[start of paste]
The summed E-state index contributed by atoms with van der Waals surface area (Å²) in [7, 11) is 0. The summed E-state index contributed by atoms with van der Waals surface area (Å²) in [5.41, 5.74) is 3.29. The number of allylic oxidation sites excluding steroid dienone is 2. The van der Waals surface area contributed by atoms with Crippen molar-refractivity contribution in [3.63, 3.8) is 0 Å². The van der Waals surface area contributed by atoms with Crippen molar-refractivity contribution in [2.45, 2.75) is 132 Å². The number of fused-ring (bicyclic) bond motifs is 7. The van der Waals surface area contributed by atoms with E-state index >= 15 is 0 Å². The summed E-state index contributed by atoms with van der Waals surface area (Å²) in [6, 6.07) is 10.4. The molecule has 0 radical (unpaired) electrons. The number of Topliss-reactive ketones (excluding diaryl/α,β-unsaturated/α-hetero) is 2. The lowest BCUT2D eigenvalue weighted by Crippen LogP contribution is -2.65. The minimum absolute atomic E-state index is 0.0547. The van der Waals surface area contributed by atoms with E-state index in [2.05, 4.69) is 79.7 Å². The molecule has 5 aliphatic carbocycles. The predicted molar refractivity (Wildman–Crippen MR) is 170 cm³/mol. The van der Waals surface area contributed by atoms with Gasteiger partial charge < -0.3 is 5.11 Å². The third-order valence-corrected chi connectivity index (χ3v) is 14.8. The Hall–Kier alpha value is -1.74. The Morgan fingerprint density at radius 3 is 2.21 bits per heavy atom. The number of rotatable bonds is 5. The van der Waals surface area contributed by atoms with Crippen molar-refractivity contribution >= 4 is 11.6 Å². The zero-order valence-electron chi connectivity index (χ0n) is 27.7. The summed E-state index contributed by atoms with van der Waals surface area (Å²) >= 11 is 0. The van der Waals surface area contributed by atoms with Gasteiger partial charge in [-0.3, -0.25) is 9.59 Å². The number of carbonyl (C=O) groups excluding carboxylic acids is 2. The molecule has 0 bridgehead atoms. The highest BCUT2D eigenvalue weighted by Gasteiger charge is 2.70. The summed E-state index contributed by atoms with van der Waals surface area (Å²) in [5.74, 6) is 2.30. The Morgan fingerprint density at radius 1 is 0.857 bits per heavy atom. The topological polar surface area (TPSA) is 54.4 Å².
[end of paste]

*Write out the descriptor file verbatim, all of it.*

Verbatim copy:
The summed E-state index contributed by atoms with van der Waals surface area (Å²) in [7, 11) is 0. The summed E-state index contributed by atoms with van der Waals surface area (Å²) in [5.41, 5.74) is 3.29. The number of allylic oxidation sites excluding steroid dienone is 2. The van der Waals surface area contributed by atoms with Crippen molar-refractivity contribution in [3.63, 3.8) is 0 Å². The van der Waals surface area contributed by atoms with Crippen molar-refractivity contribution in [2.45, 2.75) is 132 Å². The number of fused-ring (bicyclic) bond motifs is 7. The van der Waals surface area contributed by atoms with E-state index >= 15 is 0 Å². The summed E-state index contributed by atoms with van der Waals surface area (Å²) in [6, 6.07) is 10.4. The molecule has 0 radical (unpaired) electrons. The number of Topliss-reactive ketones (excluding diaryl/α,β-unsaturated/α-hetero) is 2. The lowest BCUT2D eigenvalue weighted by Crippen LogP contribution is -2.65. The minimum absolute atomic E-state index is 0.0547. The van der Waals surface area contributed by atoms with E-state index in [2.05, 4.69) is 79.7 Å². The molecule has 5 aliphatic carbocycles. The predicted molar refractivity (Wildman–Crippen MR) is 170 cm³/mol. The van der Waals surface area contributed by atoms with Gasteiger partial charge < -0.3 is 5.11 Å². The third-order valence-corrected chi connectivity index (χ3v) is 14.8. The Hall–Kier alpha value is -1.74. The Morgan fingerprint density at radius 3 is 2.21 bits per heavy atom. The number of rotatable bonds is 5. The van der Waals surface area contributed by atoms with Crippen molar-refractivity contribution >= 4 is 11.6 Å². The zero-order valence-electron chi connectivity index (χ0n) is 27.7. The summed E-state index contributed by atoms with van der Waals surface area (Å²) >= 11 is 0. The van der Waals surface area contributed by atoms with Gasteiger partial charge in [-0.3, -0.25) is 9.59 Å². The number of carbonyl (C=O) groups excluding carboxylic acids is 2. The molecule has 0 bridgehead atoms. The highest BCUT2D eigenvalue weighted by Gasteiger charge is 2.70. The summed E-state index contributed by atoms with van der Waals surface area (Å²) in [5.74, 6) is 2.30. The Morgan fingerprint density at radius 1 is 0.857 bits per heavy atom. The topological polar surface area (TPSA) is 54.4 Å².